Is PTEN loss a risk factor for progression of men on active surveillance?

A newly published paper in the journal Prostate Cancer and Prostatic Diseases has explored the above question based on data from the Johns Hopkins active surveillance (AS) cohort of men with initially low- or very low-risk prostate cancer.

The PTEN gene is a gene that gives instructions for making the PTEN enzyme — an enzyme that can be found in almost all tissues in the body. This enzyme is a tumor suppressor, and it helps to regulate cell division by keeping cells from growing and dividing too rapidly or in an uncontrolled way. Loss of the PTEN gene and therefore loss of the function of the PTEN enzyme is well known to be associated with risk for clinically significant prostate cancer. For more information about the PTEN gene, click here.

Tosoian et al. used immunohostochemical testing of tissue from diagnostic biopsies or later surgical procedures to determine the presence of the PTEN enzyme in a carefully conducted case-control study designed to investigate  whether men initially diagnosed with low- and very low-risk prostate cancer (all initially diagnosed with Gleason 6 prostate cancer) went on to demonstrate expression of the PTEN enzyme after progression of their cancer to either Gleason grade ≥ 3 + 4 = 7 within 2 years (“reclassification”) or Gleason grade ≥ 4 + 3 = 7 on subsequent follow-up (“extreme reclassification”).

The control patients were prostate cancer patients initially diagnosed with low- or very low-risk, Gleason 6 prostate cancer who had been monitored on AS for at least 8 years with no sign of reclassification on biopsy over that time period.

Up to half of men with Gleason score 6 (GS6) prostate cancers initially managed with active surveillance (AS) will eventually require definitive therapy, usually due to tumor grade reclassification during follow-up. We examined the association between PTEN status on biopsy and subsequent clinicopathologic outcomes in men with GS6 cancers who enrolled in AS.

What Tosoian et al. found was the following:

  • There were 67 patients (the cases) in their cohort for whom there was sufficient tissue for analysis demonstrated reclassification.
    • 31/67 case patient demonstrated early reclassification
    • 36/67 case patients demonstrated extreme reclassification
  • They identified 65 patients (the controls) who showed no reclassification
  • At the time of their initial prostate biopsy, as compared to the controls, the cases were
    • Slightly older (median age 67 vs. 65 years, p = 0.024)
    • Less likely to meet criteria for diagnosis with very low-risk prostate cancer (64 vs. 79 percent, p = 0.042)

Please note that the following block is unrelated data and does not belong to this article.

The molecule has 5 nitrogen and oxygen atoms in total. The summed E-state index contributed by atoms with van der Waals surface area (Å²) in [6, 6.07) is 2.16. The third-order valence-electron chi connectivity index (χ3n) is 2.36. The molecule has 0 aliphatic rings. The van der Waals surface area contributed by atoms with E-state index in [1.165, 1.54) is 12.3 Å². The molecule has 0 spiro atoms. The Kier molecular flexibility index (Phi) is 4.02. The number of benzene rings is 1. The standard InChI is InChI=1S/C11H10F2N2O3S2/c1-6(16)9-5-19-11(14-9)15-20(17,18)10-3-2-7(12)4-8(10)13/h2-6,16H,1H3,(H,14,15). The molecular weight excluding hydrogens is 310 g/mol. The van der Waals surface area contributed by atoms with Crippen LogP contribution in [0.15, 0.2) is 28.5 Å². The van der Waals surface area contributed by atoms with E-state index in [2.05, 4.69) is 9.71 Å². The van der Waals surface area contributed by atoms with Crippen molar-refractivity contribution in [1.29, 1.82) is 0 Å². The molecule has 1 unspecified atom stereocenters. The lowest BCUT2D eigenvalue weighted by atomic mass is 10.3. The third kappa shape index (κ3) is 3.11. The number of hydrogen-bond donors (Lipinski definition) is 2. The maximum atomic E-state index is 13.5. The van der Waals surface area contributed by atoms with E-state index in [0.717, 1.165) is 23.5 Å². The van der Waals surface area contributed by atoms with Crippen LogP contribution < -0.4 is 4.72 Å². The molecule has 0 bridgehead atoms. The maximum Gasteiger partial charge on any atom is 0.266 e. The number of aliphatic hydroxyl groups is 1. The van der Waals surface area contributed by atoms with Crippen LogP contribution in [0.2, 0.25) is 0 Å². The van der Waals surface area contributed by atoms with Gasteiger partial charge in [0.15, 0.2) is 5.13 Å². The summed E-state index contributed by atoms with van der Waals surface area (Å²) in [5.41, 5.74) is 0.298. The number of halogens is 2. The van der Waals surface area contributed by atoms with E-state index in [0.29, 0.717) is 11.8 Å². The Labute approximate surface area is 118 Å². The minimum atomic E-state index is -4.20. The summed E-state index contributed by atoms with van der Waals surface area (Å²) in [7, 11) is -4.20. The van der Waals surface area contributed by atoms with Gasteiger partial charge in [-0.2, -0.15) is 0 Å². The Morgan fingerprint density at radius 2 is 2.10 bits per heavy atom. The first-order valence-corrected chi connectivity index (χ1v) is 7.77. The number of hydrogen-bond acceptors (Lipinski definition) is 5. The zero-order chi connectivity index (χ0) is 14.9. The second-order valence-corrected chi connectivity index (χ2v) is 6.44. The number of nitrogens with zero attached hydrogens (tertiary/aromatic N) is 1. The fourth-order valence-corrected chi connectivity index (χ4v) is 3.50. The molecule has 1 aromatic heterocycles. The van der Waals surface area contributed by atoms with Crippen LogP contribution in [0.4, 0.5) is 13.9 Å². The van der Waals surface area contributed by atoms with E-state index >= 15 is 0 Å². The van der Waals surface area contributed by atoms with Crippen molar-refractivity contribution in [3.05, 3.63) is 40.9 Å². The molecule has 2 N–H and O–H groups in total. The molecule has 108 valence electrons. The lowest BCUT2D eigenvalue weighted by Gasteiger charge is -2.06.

• Loss of the PTEN enzyme was observed in
    • 6/67 cases (9 percent)
    • Only 1/65 controls (1.5 percent)
    • This difference was not statistically significant (p = 0.062)

The authors conclude that:

PTEN loss was rare among men with GS6 prostate cancer enrolled in AS at Johns Hopkins. Despite this, PTEN loss was more frequent among men who underwent early or extreme reclassification to higher-grade cancer as compared to controls. Additional studies in larger low-risk cohorts may better elucidate a potential role for PTEN in selecting patients for AS.

What does seem to be the case, however, is that there is nothing approaching an absolute association between loss of expression of the PTEN gene and progression of men on active surveillance to have clinically significant disease. It seems as though, as is often the case with prostate cancer, this is just one of a number of factors that may be associated with progression of the cancer over time.

4 Responses

  1. I miss information on the patients who had loss of PTEN expression and went from active surveillance to treatment. Did these patient have the same clinical course after start of treatment as the PTEN positive patients (maybe only as a trend)

  2. Finn:

    All the patients had exactly the same form of management on active surveillance until they showed signs of progression and decided to have treatment.

  3. Sorry.

    if a tumor suppressor PTEN was turned down in expression, then you get a more aggressive cancer. So when the patients had relapse and were shifted from active surveillance to local or systemic treatment — I missed the information whether patients with downregulated PTEN had poorer response than those without downregulated PTEN.

    My question was not elucidated by telling me and others how equal follow-up was before the patients had recurrent disease.
    Maybe the authors don’t know outcome of active treatment.

    I only raise the question due to previous publications on downregulation of PTEN so the downregulation is a fact. I am just after clinical consequence — may be you have information on the impact of the facts.

  4. Finn:

    I have no more access to detailed information like this than you do. You’d have to ask the authors for a copy of the complete paper. The patients in thsi cohort have been followed for many years, so it seems likley that the authors have data on the long-term outcomes of all these patients.

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